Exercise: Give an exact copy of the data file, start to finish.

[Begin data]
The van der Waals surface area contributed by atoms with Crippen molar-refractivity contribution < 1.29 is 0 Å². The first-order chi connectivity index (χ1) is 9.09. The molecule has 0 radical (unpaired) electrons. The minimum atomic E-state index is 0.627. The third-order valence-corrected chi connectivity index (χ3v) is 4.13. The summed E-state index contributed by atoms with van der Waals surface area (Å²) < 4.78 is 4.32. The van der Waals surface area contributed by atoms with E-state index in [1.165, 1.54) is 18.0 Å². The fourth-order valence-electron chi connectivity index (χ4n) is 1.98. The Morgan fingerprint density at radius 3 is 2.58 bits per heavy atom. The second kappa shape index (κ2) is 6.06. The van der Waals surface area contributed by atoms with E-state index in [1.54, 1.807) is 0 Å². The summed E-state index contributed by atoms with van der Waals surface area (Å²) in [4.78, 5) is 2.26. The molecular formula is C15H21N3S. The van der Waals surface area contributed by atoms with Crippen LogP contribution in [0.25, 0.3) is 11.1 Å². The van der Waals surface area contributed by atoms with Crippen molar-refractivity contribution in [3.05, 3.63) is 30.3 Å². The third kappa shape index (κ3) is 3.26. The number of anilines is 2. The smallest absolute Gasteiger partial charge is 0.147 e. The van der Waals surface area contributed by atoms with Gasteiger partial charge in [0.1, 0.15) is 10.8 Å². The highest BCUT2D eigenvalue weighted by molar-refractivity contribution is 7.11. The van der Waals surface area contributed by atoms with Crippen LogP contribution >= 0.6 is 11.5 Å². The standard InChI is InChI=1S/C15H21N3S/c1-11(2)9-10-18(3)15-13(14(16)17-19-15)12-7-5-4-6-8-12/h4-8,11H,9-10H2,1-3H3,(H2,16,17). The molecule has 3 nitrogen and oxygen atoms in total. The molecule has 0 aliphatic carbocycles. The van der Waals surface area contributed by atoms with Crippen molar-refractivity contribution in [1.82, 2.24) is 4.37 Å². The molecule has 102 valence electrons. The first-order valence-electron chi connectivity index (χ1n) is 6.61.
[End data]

The van der Waals surface area contributed by atoms with Crippen molar-refractivity contribution < 1.29 is 0 Å². The first-order chi connectivity index (χ1) is 9.09. The molecule has 0 radical (unpaired) electrons. The minimum atomic E-state index is 0.627. The third-order valence-corrected chi connectivity index (χ3v) is 4.13. The summed E-state index contributed by atoms with van der Waals surface area (Å²) < 4.78 is 4.32. The van der Waals surface area contributed by atoms with E-state index in [1.165, 1.54) is 18.0 Å². The fourth-order valence-electron chi connectivity index (χ4n) is 1.98. The Morgan fingerprint density at radius 3 is 2.58 bits per heavy atom. The second kappa shape index (κ2) is 6.06. The van der Waals surface area contributed by atoms with E-state index in [1.54, 1.807) is 0 Å². The summed E-state index contributed by atoms with van der Waals surface area (Å²) in [4.78, 5) is 2.26. The molecular formula is C15H21N3S. The van der Waals surface area contributed by atoms with Crippen LogP contribution in [0.25, 0.3) is 11.1 Å². The van der Waals surface area contributed by atoms with Crippen molar-refractivity contribution in [3.05, 3.63) is 30.3 Å². The third kappa shape index (κ3) is 3.26. The number of anilines is 2. The smallest absolute Gasteiger partial charge is 0.147 e. The van der Waals surface area contributed by atoms with Gasteiger partial charge in [0.1, 0.15) is 10.8 Å². The highest BCUT2D eigenvalue weighted by molar-refractivity contribution is 7.11. The van der Waals surface area contributed by atoms with Crippen LogP contribution >= 0.6 is 11.5 Å². The standard InChI is InChI=1S/C15H21N3S/c1-11(2)9-10-18(3)15-13(14(16)17-19-15)12-7-5-4-6-8-12/h4-8,11H,9-10H2,1-3H3,(H2,16,17). The molecule has 3 nitrogen and oxygen atoms in total. The molecule has 0 aliphatic carbocycles. The van der Waals surface area contributed by atoms with Crippen molar-refractivity contribution in [1.82, 2.24) is 4.37 Å². The molecule has 102 valence electrons. The first-order valence-electron chi connectivity index (χ1n) is 6.61.